This 4-Year-Old Reality Star Was Just Diagnosed With Sleep Apnea — Here’s How

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Reality star diagnosed with sleep apnea

Fans of the show Little People Big World know that the Roloff family has been through ups and downs in the past several years. Most recently, couple Zach and Tori Roloff announced that their four-year-old daughter, Lilah, was diagnosed with moderate obstructive sleep apnea

Many of the stories we hear about sleep apnea involve adult men and women finding out they have the condition later on in life. Anywhere from one to 11 percent of children have sleep apnea, according to various studies. (1) And, sleep apnea often goes undiagnosed. 

What exactly is this sleep disorder? According to Yale Medicine, pediatric obstructive sleep apnea occurs when the muscles in the throat relax periodically, causing a block in the airway which disrupts breathing. (2)

In children, symptoms include snoring, gasping for air, and heavy breathing while sleeping, in addition to bedwetting, restless sleep, and daytime fatigue. (2) The condition can be dangerous for children, potentially contributing to long term health complications.

How Did Lilah Get Her Sleep Apnea Diagnosis? 

In the most recent episode of Little People Big World, Zach and Tori prepared four-year old Lilah for her sleep study at the doctor. In an exclusive video from People, Zach said that he would be the one with her overnight and was nervous for the experience. 

Lilah’s father, Zach, explained in the video that people with Dwarfism may be at increased risk for sleep apnea complications: “Our airways are built slightly differently than other people, and there is maybe a higher threat of, you know, maybe something going wrong.” (3)

In the video, Zach told his young daughter that they would be putting stickers all over her during the study to try to explain the process. Tori said that Lilah “[thought] she was going to a spa or something.” (3)

According to the Mayo Clinic, a pediatric sleep apnea study can involve the application of sensors to record variables such as brain waves and breathing patterns. (4) As you can imagine, this experience can be stress-inducing for a young child.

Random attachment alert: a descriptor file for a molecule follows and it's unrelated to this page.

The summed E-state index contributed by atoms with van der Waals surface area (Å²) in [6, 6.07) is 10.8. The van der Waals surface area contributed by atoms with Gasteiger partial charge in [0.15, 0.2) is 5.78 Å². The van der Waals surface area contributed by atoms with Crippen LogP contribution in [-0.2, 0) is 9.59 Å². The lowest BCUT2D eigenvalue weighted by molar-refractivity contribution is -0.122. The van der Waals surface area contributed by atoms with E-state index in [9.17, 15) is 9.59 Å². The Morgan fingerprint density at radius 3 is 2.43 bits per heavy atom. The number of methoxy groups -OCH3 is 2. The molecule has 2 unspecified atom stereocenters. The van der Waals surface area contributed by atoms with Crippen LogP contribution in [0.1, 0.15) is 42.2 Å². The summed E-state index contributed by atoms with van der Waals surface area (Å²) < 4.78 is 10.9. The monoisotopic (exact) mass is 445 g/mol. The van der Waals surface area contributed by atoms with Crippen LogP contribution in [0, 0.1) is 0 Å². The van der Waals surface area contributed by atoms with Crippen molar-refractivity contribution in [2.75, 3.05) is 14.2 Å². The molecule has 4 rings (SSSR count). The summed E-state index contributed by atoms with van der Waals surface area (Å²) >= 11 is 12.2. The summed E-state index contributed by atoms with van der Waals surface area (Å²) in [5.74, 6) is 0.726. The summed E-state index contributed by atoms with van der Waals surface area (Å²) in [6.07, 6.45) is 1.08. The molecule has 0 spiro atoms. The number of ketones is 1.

After a positive sleep study experience, Lilah’s results revealed that she has moderate obstructive sleep apnea. “She’s probably going to need her tonsils taken out, and then supposedly after that, the apnea goes away,” Tori explained. (5

The Risks of Sleep Apnea in Children 

Dr. Minal Patel, sleep pediatrician at Pediatrix Medical Group in Austin, Texas, told Sleepopolis that “large tonsils and adenoids; obesity; genetic anomalies, such as Down syndrome; craniofacial abnormalities, such as micrognathia or retrognathia; neuromuscular disorders; and prematurity” can predispose children to sleep apnea. (6)

Sleep apnea has mental and physical health implications, and both children and adults can suffer from the sleep disorder. “If sleep apnea is not treated, it can affect children in several ways including behavioral and cognitive issues,” said Dr. Patel. She explained that this can result in trouble focusing at school, hyperactivity, impulsivity, trouble controlling behavior, anger issues, and anxiety.

Dr. Patel also explained that untreated pediatric sleep apnea can cause “impairment in growth and development, heart function, and daytime sleepiness.”

A number of options are available to treat sleep apnea, and it should always be addressed by a doctor. Dr. Patel told Sleepopolis, “Sleep apnea in children is treated with lifestyle changes, such as diet and exercise, surgical removal of the tonsils and adenoids if they are enlarged and providing positive airway pressure through a mask (CPAP) to prevent airway blockage.”

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  1. Tsukada, Eriko et al. “Prevalence of childhood obstructive sleep apnea syndrome and its role in daytime sleepiness.”  October 3, 2018. PLoS One;13(10):e0204409. doi: 10.1371/journal.pone.0204409. 
  2. Yale Medicine. “Pediatric Obstructive Sleep Apnea.”
  3. Sacks, Hannah. “LPBW’s Zach Roloff Admits He’s ‘Nervous’ as He Takes Daughter Lilah, 4, for Her First Sleep Study (Exclusive).” People. March 25, 2024.
  4. The Mayo Clinic. Pediatric Obstructive Sleep Apnea. July 29, 2023.
  5. Greene, Jordan. “LPBW’s Zach and Tori Roloff’s 4-Year-Old Daughter Diagnosed with a Moderate Form of Sleep Apnea.” People. March 26, 2024.
  6. Patel, Minal. Personal Interview. March 28, 2024.

Brianna Auray

Brianna is a Data Analyst at Sleepopolis. Her goal is to collect, analyze, and interpret data on sleep health and share new insights with our audience. When she's not researching sleep topics, Brianna enjoys working out, traveling, and hiking.

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